Americans over age 60 were much more likely to visit a fake news site than younger people, the new study found. Perhaps confusingly, moderately left-leaning people viewed more pro-Trump fake news than they did pro-Clinton fake news.
One interpretation of that finding, Dr. Rand said, may be that older, less educated voters who switched from Obama in 2012 to Trump in 2016 were particularly susceptible to fake news.
“You can see where this might have had an impact in some of those close swing states, like Wisconsin,” Dr. Rand said. “But this of course is a matter of conjecture, reasoning backward from the findings.”
The study found that Facebook was by far the platform through which people most often navigated to a fake news site. Last year, in response to criticism, the company began flagging stories on its site that third-party fact-checkers found to make false claims with a red label saying “disputed.”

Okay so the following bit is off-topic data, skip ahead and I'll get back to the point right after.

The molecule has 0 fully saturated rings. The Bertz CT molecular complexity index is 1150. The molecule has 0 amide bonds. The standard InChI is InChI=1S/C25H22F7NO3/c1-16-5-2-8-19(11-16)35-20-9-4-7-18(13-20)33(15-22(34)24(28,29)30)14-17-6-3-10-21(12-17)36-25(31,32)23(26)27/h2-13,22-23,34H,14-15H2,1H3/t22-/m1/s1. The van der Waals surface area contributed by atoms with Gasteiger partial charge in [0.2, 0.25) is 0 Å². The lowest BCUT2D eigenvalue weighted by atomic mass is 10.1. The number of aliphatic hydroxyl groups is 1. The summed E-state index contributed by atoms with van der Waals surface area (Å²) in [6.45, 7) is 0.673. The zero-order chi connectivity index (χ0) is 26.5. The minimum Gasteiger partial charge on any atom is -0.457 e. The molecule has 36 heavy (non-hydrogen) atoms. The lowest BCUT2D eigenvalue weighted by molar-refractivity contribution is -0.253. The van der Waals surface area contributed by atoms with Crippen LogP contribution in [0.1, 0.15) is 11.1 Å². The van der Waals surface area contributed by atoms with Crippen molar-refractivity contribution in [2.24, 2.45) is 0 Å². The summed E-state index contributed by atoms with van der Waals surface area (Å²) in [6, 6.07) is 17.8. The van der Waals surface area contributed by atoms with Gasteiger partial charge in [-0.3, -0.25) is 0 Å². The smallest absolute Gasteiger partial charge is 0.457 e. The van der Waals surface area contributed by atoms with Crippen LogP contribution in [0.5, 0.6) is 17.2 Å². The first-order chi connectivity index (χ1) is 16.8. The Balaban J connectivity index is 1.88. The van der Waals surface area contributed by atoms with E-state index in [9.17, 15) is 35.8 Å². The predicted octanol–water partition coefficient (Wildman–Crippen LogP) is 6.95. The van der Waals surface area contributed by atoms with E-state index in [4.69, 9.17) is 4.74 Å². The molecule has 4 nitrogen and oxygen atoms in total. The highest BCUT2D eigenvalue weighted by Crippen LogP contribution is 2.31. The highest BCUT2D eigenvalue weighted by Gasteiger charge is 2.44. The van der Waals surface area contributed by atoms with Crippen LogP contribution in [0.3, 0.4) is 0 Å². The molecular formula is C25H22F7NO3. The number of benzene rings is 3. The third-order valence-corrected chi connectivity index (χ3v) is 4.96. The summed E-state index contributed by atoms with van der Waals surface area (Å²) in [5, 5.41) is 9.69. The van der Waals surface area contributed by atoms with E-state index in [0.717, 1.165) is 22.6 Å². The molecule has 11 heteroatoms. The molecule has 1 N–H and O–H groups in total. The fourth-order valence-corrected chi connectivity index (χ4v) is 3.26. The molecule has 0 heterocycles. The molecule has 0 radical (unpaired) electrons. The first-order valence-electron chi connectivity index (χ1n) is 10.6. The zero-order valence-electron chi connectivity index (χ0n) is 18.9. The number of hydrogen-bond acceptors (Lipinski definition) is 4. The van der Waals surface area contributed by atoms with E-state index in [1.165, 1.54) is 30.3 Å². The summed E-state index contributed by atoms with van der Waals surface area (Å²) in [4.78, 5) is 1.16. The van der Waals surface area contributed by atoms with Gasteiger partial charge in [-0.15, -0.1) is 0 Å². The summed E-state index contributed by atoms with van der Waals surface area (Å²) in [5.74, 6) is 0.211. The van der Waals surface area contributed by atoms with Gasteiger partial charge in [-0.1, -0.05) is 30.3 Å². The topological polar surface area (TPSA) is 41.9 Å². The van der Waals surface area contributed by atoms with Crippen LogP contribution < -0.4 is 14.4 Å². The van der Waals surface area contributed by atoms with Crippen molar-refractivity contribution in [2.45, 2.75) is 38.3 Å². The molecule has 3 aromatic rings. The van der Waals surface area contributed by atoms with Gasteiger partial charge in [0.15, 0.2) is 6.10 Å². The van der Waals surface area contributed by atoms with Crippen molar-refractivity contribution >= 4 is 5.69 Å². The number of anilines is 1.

Most people in the new study encountered at least some of these labels, but “we saw no instances of people reading a fake news article and a fact-check of that specific article,” Dr. Nyhan said. “The fact-checking websites have a targeting problem.”
In December, Facebook announced a change to its monitoring approach. Instead of labeling false stories, Facebook will surface the fact-checks along with the fake story in the user’s news feed.
Source: Benedict Carey (nytimes.com)
Image Credit: Carlo Giambarresi